It is crucial to consider our findings in light of well-documented flaws associated with the information deficit model of science communication—the notion that the provision of scientific information can remedy gaps in public knowledge (Sturgis and Allum 2004). As described above, a variety of sociocultural and psychological mechanisms shape how the public engages with information. Therefore, based on our results and with acknowledgment of these complex dynamics, we view EEA as a useful, attention-grabbing tool to help catalyze and inform dialogues about the relationships between climate change and extreme events, opening a door for further engagement on this issue and perhaps increased support for climate action. It is also worth mentioning that about half of our participants reported negative emotional responses to the EEA materials, such as sadness and despair. This highlights the importance of including solutions in climate messages in order to avoid apathy and support feelings of efficacy to fight climate change (Hart and Feldman 2016).

b. Study limitations and directions for future research

As a focus group study, our sample size is not statistically representative of the U.K. population. Given limitations of our focus group methodology, we cannot claim whether EEA can directly influence public attitudes or behaviors in response to climate change. All participants were also highly concerned about climate change prior to participating, so we cannot make any claims about the potential ability of EEA to reach skeptical audiences. Beyond sample characteristics, opinions expressed in a research focus group may differ from how participants would react to EEA in a nonexperimental context. Additionally, only one EEA study was utilized to test communication options—different weather events and different attribution results may be perceived differently.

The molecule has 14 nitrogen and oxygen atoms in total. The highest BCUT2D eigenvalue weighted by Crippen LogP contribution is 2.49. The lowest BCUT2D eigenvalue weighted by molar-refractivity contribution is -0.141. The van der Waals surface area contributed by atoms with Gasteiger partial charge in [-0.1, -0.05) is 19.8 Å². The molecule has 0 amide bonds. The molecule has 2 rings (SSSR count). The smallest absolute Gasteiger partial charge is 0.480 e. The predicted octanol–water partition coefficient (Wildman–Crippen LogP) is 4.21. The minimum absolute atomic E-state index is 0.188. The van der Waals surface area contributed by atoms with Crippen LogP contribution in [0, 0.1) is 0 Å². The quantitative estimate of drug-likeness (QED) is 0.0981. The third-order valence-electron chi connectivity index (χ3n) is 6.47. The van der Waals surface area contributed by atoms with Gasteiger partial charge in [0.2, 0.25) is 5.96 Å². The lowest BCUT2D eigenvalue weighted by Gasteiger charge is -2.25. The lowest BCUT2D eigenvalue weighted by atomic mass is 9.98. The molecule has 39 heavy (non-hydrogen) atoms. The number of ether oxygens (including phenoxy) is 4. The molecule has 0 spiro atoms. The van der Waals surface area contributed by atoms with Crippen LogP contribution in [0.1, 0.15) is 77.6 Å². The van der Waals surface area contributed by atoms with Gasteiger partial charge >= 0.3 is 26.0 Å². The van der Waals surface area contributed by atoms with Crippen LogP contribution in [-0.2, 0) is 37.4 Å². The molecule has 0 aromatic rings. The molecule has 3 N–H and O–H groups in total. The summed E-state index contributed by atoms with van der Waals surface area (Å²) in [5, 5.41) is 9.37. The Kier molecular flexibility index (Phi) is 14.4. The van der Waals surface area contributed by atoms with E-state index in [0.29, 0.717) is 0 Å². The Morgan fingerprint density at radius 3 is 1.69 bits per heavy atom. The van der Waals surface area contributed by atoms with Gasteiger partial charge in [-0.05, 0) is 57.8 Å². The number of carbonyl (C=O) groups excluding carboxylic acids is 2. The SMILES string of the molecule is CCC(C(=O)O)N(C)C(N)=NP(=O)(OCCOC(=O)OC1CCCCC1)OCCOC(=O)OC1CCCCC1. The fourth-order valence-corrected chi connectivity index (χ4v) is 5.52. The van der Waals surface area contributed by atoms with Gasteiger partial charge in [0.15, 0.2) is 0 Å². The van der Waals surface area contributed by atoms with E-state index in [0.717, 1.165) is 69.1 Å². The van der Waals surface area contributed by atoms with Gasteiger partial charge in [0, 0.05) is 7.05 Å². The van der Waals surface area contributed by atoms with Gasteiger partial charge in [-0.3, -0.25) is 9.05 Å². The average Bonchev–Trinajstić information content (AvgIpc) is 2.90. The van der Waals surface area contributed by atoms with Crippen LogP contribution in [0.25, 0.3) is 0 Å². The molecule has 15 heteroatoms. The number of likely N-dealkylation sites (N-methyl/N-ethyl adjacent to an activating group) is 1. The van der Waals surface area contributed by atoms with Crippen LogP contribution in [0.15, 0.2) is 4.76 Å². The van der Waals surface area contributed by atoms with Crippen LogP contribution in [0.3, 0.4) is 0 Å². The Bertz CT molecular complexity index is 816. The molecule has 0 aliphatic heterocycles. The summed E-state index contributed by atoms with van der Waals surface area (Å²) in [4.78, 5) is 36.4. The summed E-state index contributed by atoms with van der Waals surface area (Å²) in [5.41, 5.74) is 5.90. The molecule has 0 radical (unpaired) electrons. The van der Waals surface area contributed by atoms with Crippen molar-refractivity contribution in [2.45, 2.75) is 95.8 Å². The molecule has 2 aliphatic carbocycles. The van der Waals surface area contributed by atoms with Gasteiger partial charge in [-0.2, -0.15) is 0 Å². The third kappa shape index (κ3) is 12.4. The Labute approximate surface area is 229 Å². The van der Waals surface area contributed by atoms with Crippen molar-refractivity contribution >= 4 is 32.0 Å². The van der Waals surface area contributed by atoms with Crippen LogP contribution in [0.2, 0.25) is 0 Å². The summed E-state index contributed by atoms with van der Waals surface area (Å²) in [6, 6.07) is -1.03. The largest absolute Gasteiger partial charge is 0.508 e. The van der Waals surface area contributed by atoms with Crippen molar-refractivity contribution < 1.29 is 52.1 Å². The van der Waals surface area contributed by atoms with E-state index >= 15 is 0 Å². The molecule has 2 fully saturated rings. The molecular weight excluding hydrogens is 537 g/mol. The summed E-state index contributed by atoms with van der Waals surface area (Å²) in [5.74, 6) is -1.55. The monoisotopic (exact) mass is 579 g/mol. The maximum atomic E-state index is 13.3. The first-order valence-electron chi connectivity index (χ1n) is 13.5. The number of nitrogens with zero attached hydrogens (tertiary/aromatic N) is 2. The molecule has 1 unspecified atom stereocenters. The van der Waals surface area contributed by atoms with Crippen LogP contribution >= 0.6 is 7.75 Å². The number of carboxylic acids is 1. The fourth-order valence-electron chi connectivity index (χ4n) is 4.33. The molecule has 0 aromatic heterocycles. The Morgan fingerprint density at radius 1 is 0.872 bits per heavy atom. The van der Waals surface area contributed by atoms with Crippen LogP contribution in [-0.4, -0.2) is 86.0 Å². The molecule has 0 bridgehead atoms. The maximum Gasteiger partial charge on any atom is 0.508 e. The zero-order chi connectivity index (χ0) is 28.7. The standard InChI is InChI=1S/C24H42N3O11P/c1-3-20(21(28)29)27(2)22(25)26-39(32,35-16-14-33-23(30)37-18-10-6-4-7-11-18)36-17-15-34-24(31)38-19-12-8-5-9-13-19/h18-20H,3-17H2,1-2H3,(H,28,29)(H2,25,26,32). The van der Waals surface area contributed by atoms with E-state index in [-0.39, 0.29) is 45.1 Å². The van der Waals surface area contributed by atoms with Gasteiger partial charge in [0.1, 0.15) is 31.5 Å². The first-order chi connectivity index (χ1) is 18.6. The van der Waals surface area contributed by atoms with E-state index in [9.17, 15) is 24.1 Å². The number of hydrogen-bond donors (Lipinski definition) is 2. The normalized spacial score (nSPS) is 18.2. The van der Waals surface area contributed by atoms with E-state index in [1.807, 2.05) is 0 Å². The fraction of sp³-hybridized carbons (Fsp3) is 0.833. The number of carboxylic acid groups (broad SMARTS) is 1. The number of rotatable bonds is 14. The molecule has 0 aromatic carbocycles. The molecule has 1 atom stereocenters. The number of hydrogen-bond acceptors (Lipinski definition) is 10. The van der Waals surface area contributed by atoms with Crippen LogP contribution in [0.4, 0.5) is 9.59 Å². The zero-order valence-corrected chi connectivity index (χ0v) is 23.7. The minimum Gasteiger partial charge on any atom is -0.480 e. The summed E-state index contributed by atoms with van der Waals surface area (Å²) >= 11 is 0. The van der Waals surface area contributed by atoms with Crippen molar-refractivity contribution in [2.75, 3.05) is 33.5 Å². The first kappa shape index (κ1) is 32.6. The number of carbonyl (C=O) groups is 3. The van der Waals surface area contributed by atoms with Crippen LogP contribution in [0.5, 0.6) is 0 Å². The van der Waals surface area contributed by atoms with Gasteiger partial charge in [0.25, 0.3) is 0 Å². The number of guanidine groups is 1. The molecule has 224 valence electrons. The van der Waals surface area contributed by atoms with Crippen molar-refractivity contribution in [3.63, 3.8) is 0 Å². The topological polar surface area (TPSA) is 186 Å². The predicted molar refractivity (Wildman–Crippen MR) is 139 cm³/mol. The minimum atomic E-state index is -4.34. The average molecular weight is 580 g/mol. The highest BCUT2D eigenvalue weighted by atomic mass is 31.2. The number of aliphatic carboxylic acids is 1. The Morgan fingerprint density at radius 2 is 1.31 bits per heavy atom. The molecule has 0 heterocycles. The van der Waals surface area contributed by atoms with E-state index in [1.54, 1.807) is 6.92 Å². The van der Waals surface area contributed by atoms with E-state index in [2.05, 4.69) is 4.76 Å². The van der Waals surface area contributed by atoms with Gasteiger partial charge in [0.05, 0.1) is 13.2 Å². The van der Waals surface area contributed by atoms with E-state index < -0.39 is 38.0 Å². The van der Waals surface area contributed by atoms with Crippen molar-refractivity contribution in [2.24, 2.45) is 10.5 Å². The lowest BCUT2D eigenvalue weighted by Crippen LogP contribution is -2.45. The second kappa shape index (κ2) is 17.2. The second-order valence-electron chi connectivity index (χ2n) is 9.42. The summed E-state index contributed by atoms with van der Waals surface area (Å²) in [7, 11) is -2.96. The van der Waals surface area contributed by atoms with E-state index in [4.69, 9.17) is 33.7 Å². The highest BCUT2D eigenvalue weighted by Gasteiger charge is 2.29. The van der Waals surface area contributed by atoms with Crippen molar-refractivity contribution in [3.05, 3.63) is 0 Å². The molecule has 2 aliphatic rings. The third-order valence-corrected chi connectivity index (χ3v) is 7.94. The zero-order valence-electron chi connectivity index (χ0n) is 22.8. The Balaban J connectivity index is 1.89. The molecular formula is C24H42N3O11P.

This exploratory study offers several promising directions for future research, especially through methods involving a greater number of participants than a focus group can permit. For instance, can EEA results help raise climate concerns among audiences disengaged or skeptical about climate change? How do audiences respond to EEA results that find no anthropogenic influence on the likelihood or intensity of an extreme event? Continued research into communications aspects of EEA would provide more valuable insights on how to make EEA results accessible beyond the climate science community.

5. Conclusions

EEA shows considerable promise as a climate change communication tool because of its ability to provide novel, engaging and precise scientific information connecting specific extreme weather events to climate change. Its attention-grabbing results could prove useful as a way of sparking dialogues about the relationship between different kinds of extreme weather events and anthropogenic climate change. Major communication challenges include adequately conveying nuances about the roles of climate change mitigation and adaptation in shaping risks associated with extreme weather events, expressing scientific uncertainty without undermining the accessibility of key findings, and overcoming numeracy difficulties among audiences to interpret EEA results. We offer the following recommendations for communicating EEA beyond the climate science community.